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    In Detroit, your best bet for touring audio with people who know what they are doing is Thunder Audio.

    Plenty of other reputable audio companies in town, don't get me wrong. Thunder just has a pretty heavy focus on touring, or touring style production.
     
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  9. RonHebbard

    RonHebbard Well-Known Member Premium Member

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    @ThisIsMyUserName Quite seriously, learn how to coil cables 'over under': Learn how to do it quickly, neatly and second nature WITHOUT having to look at your hands. Learn how to do it in your hands while standing and learn how to do it with big cables (like 4/0 feeder and larger while leaving it lying on the floor rather than having to support all of the weight. Learn how to lay appropriate lengths of tie-line on the floor and 'over under' or 'figure-eight' large gauge cables on top of the tie lines rather than having to take the time to lift the cables and push tie lines under them once you've got them ready to securely tie them. Unless you're specifically instructed to do so, NEVER coil cables and fling them in a cable trunk WITHOUT securely tying them and making it obvious which end to begin uncoiling them from.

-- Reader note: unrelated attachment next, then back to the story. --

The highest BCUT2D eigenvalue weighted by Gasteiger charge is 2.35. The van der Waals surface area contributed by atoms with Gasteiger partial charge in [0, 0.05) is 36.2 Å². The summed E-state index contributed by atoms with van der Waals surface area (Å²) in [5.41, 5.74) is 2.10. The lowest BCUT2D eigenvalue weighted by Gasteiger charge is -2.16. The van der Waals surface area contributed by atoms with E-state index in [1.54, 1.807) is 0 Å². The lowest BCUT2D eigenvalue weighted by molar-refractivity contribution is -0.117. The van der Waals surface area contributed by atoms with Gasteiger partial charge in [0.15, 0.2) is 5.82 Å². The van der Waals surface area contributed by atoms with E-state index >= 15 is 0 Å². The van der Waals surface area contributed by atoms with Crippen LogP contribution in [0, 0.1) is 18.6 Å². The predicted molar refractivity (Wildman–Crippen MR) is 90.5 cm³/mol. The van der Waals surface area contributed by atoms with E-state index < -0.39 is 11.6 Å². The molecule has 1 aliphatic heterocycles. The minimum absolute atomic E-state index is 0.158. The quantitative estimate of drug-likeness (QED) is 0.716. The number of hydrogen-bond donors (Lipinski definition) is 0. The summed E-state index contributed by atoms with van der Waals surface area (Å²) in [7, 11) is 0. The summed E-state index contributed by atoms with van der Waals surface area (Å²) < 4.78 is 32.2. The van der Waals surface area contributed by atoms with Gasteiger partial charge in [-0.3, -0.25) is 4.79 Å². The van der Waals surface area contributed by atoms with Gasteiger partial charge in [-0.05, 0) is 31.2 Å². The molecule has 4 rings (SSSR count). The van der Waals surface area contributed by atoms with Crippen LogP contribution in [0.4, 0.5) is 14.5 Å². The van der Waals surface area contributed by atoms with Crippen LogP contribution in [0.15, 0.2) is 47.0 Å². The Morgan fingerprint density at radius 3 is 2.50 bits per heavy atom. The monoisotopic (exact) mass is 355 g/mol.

SERIOUSLY: Learn how to coil cables to the satisfaction of whomever you're working for; quickly, neatly and securely coiling cables is definitely a marketable skill.
    Toodleoo!
    Ron Hebbard.
     
  10. ThisIsMyUserName

    ThisIsMyUserName Member